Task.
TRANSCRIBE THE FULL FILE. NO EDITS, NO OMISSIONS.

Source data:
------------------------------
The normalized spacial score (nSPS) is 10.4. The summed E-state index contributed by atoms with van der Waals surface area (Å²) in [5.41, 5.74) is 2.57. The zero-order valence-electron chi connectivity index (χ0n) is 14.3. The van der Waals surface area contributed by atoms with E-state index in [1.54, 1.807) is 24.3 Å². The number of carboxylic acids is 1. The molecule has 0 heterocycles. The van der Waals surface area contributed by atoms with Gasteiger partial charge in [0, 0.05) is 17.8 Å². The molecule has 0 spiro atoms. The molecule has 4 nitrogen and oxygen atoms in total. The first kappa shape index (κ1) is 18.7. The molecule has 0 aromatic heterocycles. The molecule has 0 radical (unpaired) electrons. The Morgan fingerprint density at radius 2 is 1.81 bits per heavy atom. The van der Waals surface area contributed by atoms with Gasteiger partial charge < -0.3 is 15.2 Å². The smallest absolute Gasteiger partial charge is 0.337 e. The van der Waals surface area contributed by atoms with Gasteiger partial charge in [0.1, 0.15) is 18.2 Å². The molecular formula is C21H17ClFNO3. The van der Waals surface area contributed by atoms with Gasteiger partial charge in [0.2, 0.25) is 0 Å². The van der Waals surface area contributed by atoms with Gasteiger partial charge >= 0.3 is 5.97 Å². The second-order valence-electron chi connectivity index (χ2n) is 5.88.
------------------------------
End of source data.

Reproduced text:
The normalized spacial score (nSPS) is 10.4. The summed E-state index contributed by atoms with van der Waals surface area (Å²) in [5.41, 5.74) is 2.57. The zero-order valence-electron chi connectivity index (χ0n) is 14.3. The van der Waals surface area contributed by atoms with E-state index in [1.54, 1.807) is 24.3 Å². The number of carboxylic acids is 1. The molecule has 0 heterocycles. The van der Waals surface area contributed by atoms with Gasteiger partial charge in [0, 0.05) is 17.8 Å². The molecule has 0 spiro atoms. The molecule has 4 nitrogen and oxygen atoms in total. The first kappa shape index (κ1) is 18.7. The molecule has 0 aromatic heterocycles. The molecule has 0 radical (unpaired) electrons. The Morgan fingerprint density at radius 2 is 1.81 bits per heavy atom. The van der Waals surface area contributed by atoms with Gasteiger partial charge < -0.3 is 15.2 Å². The smallest absolute Gasteiger partial charge is 0.337 e. The van der Waals surface area contributed by atoms with Gasteiger partial charge in [0.1, 0.15) is 18.2 Å². The molecular formula is C21H17ClFNO3. The van der Waals surface area contributed by atoms with Gasteiger partial charge in [0.2, 0.25) is 0 Å². The van der Waals surface area contributed by atoms with Gasteiger partial charge >= 0.3 is 5.97 Å². The second-order valence-electron chi connectivity index (χ2n) is 5.88.